HDL particle concentration increased (β=1.13, p=0.08), mostly attributable small HDL particles increases (β=1.76, p=0.05), with vitamin E among Hp 1-1 participants, resulting in an overall reduction in HDL particle size in this group (β=−0.07, p=0.03) (Table 3). However, treatment generally did not affect HDL particles in Hp 2 allele carriers. Though not statistically significant, treatment also appeared to increase LDL particle concentration in Hp 1 allele carriers (particularly Hp 1-1), although reductions were noted in the Hp 2-2 group, especially in intermediate density lipoprotein (IDL) particles. Nevertheless, the interaction terms for a difference in the treatment effect by Hp did not reach significance.

Table 3
Effect of vitamin E vs. placebo on NMR lipoprotein measures in intention to treat analyses stratified by Hp*

Discussion

The notion of individualized medicine and pharmacogenomics has evolved over the past 50 years [31], although such optimization of drug therapy has yet to be successfully applied in medicine. Recent type 2 diabetes trials [1415; 32] suggest that a polymorphism in the Hp gene may provide the opportunity to reduce cardiovascular events with α-tocopherol supplementation among those with the susceptible Hp 2-2 genotype (approximately 43% and 36% of type 1 and type 2 diabetes, respectively). Though the scope of our short-duration mechanistic trial was not to assess event reduction with such therapy, our findings suggest that α-tocopherol may improve HDL-mediated cholesterol efflux, a dysfunction in which may be at least partly responsible for the observed cardiovascular susceptibility in Hp 2-2 carriers in type 1 diabetes. Our results further suggest that vitamin E may reduce LDL particle concentration in this Hp subgroup, with no benefit, indeed somewhat adverse changes in lipoprotein subfractions and lipid peroxides, observed in Hp 1 allele carriers. To our knowledge, similar data on the effect of α-tocopherol supplementation on NMR lipoprotein subfractions by Hp genotype in type 1 diabetes are unavailable.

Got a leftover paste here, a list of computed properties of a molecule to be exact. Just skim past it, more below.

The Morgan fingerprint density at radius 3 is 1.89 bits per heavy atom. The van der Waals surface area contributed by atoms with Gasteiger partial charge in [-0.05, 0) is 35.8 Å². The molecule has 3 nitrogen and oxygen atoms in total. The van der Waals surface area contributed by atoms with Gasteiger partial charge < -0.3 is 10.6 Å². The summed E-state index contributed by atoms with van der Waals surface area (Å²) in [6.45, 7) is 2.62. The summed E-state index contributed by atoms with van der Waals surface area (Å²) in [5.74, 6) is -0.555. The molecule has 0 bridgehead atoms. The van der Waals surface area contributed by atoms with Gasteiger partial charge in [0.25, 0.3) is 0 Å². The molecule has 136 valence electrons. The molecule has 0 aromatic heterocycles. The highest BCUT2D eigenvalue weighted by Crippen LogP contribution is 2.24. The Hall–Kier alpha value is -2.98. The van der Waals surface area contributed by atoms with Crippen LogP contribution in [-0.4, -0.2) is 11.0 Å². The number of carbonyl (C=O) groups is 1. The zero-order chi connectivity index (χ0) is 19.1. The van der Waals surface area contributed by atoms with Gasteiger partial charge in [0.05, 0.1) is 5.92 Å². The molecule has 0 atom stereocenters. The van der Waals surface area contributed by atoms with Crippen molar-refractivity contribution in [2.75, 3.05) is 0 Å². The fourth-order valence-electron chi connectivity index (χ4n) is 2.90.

Being a pilot, our study was not powered to detect a pharmacogenetic effect. However, our findings must be viewed in light of the strong type 2 diabetes evidence, which motivated this study. Our results on HDL function are indeed consistent with those previously obtained in type 2 diabetes [89]. The HDL function differences we observed by Hp genotype and with supplementation were not large. However, it is critical to emphasize that they were of the same magnitude as those recently reported to be independently associated with cardiovascular events [28]. This improvement in HDL function with α-tocopherol in the large subset of the type 1 diabetes population associated with HDL dysfunction (Hp 2-2) contrasts the lack of a similar benefit from drugs used in trials to raise HDL cholesterol [29]. Nevertheless, as discrepancies exist regarding the direction of the cholesterol efflux-cardiovascular disease association [30], further research is needed to understand the complex interplay between HDL and atherosclerosis development.

In type 2 diabetes, low HDL is an important, independent determinant of cardiovascular risk. Its role in type 1 diabetes, however, is unclear, as HDL mass (or cholesterol) is generally not reduced, leading, early on [33], to the concept of HDL dysfunction. As previously published [8], the noted HDL dysfunction in diabetes with Hp 2-2 and α-tocopherol’s potential to reverse this impairment relate to the ability of the Hp 2-2 protein to bind to Apo A1 on HDL and thereby tether hemoglobin to HDL. We have proposed that the specificity of the interaction of Hp genotype and diabetes on HDL function is due to the impaired clearance of hemoglobin in diabetes with Hp 2-2 and the impaired ability of Hp 2-2 to prevent heme release from hemoglobin when the latter is glycated, which occurs to a greater degree in the diabetic state [8]. We have previously shown that this heme-iron associated with HDL in diabetes with Hp 2-2 leads to the oxidative modification of HDL, resulting not only in impaired HDL-mediated reverse cholesterol transport, but also rendering the HDL proatherogenic [8].